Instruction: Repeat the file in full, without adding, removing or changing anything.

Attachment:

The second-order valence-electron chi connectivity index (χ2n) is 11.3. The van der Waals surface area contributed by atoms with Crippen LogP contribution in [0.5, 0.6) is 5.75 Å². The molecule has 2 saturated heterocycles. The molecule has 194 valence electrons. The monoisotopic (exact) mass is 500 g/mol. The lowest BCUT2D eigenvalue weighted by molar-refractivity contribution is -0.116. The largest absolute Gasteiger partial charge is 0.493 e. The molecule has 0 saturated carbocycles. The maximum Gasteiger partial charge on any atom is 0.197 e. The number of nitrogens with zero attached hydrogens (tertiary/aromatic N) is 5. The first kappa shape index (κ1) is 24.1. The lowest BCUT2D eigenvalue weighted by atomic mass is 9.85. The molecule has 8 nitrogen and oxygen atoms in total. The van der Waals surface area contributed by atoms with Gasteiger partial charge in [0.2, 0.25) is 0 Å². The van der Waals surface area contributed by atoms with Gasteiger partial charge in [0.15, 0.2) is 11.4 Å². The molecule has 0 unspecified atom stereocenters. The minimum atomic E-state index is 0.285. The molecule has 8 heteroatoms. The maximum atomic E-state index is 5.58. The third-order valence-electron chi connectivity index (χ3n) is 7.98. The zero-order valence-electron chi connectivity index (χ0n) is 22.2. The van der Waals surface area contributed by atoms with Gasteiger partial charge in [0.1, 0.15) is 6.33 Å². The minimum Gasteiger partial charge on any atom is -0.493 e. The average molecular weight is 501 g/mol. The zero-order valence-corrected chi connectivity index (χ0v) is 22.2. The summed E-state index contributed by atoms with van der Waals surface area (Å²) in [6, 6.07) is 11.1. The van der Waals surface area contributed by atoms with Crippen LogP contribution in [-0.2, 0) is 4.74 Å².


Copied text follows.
The second-order valence-electron chi connectivity index (χ2n) is 11.3. The van der Waals surface area contributed by atoms with Crippen LogP contribution in [0.5, 0.6) is 5.75 Å². The molecule has 2 saturated heterocycles. The molecule has 194 valence electrons. The monoisotopic (exact) mass is 500 g/mol. The lowest BCUT2D eigenvalue weighted by molar-refractivity contribution is -0.116. The largest absolute Gasteiger partial charge is 0.493 e. The molecule has 0 saturated carbocycles. The maximum Gasteiger partial charge on any atom is 0.197 e. The number of nitrogens with zero attached hydrogens (tertiary/aromatic N) is 5. The first kappa shape index (κ1) is 24.1. The lowest BCUT2D eigenvalue weighted by atomic mass is 9.85. The molecule has 8 nitrogen and oxygen atoms in total. The van der Waals surface area contributed by atoms with Gasteiger partial charge in [0.2, 0.25) is 0 Å². The van der Waals surface area contributed by atoms with Gasteiger partial charge in [0.15, 0.2) is 11.4 Å². The molecule has 0 unspecified atom stereocenters. The minimum atomic E-state index is 0.285. The molecule has 8 heteroatoms. The maximum atomic E-state index is 5.58. The third-order valence-electron chi connectivity index (χ3n) is 7.98. The zero-order valence-electron chi connectivity index (χ0n) is 22.2. The van der Waals surface area contributed by atoms with Gasteiger partial charge in [0.1, 0.15) is 6.33 Å². The minimum Gasteiger partial charge on any atom is -0.493 e. The average molecular weight is 501 g/mol. The zero-order valence-corrected chi connectivity index (χ0v) is 22.2. The summed E-state index contributed by atoms with van der Waals surface area (Å²) in [6, 6.07) is 11.1. The van der Waals surface area contributed by atoms with Crippen LogP contribution in [-0.2, 0) is 4.74 Å².